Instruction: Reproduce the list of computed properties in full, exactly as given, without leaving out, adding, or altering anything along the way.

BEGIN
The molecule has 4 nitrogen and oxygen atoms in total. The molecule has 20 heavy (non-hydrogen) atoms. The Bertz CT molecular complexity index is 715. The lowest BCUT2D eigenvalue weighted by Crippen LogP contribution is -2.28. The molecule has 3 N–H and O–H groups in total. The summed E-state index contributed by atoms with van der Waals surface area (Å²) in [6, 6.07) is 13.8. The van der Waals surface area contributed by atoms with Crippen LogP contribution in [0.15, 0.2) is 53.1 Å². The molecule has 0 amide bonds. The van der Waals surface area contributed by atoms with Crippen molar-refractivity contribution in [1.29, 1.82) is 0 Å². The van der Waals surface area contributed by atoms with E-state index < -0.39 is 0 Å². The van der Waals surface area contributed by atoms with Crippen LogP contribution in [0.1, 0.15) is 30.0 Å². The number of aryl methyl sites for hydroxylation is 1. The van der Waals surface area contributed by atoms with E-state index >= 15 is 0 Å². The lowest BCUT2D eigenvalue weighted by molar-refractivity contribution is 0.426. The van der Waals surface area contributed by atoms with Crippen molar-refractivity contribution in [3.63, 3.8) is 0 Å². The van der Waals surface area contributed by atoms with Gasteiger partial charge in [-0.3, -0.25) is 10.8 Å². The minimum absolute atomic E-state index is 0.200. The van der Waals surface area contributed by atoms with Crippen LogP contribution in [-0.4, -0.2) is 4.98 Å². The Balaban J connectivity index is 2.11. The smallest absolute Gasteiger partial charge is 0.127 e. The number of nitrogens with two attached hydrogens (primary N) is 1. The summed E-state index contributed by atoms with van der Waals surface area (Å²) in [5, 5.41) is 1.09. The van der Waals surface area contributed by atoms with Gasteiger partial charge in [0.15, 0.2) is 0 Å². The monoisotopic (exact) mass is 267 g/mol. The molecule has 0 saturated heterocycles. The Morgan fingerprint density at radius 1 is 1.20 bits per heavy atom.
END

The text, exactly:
The molecule has 4 nitrogen and oxygen atoms in total. The molecule has 20 heavy (non-hydrogen) atoms. The Bertz CT molecular complexity index is 715. The lowest BCUT2D eigenvalue weighted by Crippen LogP contribution is -2.28. The molecule has 3 N–H and O–H groups in total. The summed E-state index contributed by atoms with van der Waals surface area (Å²) in [6, 6.07) is 13.8. The van der Waals surface area contributed by atoms with Crippen LogP contribution in [0.15, 0.2) is 53.1 Å². The molecule has 0 amide bonds. The van der Waals surface area contributed by atoms with Crippen molar-refractivity contribution in [1.29, 1.82) is 0 Å². The van der Waals surface area contributed by atoms with E-state index < -0.39 is 0 Å². The van der Waals surface area contributed by atoms with Crippen LogP contribution in [0.1, 0.15) is 30.0 Å². The number of aryl methyl sites for hydroxylation is 1. The van der Waals surface area contributed by atoms with E-state index >= 15 is 0 Å². The lowest BCUT2D eigenvalue weighted by molar-refractivity contribution is 0.426. The van der Waals surface area contributed by atoms with Crippen molar-refractivity contribution in [3.63, 3.8) is 0 Å². The van der Waals surface area contributed by atoms with Gasteiger partial charge in [-0.3, -0.25) is 10.8 Å². The minimum absolute atomic E-state index is 0.200. The van der Waals surface area contributed by atoms with Crippen LogP contribution in [-0.4, -0.2) is 4.98 Å². The Balaban J connectivity index is 2.11. The smallest absolute Gasteiger partial charge is 0.127 e. The number of nitrogens with two attached hydrogens (primary N) is 1. The summed E-state index contributed by atoms with van der Waals surface area (Å²) in [5, 5.41) is 1.09. The van der Waals surface area contributed by atoms with Gasteiger partial charge in [0.15, 0.2) is 0 Å². The monoisotopic (exact) mass is 267 g/mol. The molecule has 0 saturated heterocycles. The Morgan fingerprint density at radius 1 is 1.20 bits per heavy atom.